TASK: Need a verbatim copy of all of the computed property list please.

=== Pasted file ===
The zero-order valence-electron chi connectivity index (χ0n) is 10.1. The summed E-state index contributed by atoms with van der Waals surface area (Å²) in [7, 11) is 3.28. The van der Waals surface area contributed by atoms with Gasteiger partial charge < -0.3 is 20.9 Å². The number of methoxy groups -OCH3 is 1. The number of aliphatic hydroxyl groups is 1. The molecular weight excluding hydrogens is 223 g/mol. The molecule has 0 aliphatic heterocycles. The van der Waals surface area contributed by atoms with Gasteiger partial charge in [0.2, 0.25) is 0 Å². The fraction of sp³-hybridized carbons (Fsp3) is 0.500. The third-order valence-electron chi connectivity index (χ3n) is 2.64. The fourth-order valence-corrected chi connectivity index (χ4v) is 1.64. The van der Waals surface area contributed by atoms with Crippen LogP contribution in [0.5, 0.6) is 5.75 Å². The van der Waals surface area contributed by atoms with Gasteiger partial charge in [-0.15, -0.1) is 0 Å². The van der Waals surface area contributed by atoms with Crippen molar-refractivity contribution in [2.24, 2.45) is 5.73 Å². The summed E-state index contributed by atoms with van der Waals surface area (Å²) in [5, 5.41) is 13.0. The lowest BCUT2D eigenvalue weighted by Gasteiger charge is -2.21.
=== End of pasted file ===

The zero-order valence-electron chi connectivity index (χ0n) is 10.1. The summed E-state index contributed by atoms with van der Waals surface area (Å²) in [7, 11) is 3.28. The van der Waals surface area contributed by atoms with Gasteiger partial charge < -0.3 is 20.9 Å². The number of methoxy groups -OCH3 is 1. The number of aliphatic hydroxyl groups is 1. The molecular weight excluding hydrogens is 223 g/mol. The molecule has 0 aliphatic heterocycles. The van der Waals surface area contributed by atoms with Gasteiger partial charge in [0.2, 0.25) is 0 Å². The fraction of sp³-hybridized carbons (Fsp3) is 0.500. The third-order valence-electron chi connectivity index (χ3n) is 2.64. The fourth-order valence-corrected chi connectivity index (χ4v) is 1.64. The van der Waals surface area contributed by atoms with Crippen LogP contribution in [0.5, 0.6) is 5.75 Å². The van der Waals surface area contributed by atoms with Gasteiger partial charge in [-0.15, -0.1) is 0 Å². The van der Waals surface area contributed by atoms with Crippen molar-refractivity contribution in [2.24, 2.45) is 5.73 Å². The summed E-state index contributed by atoms with van der Waals surface area (Å²) in [5, 5.41) is 13.0. The lowest BCUT2D eigenvalue weighted by Gasteiger charge is -2.21.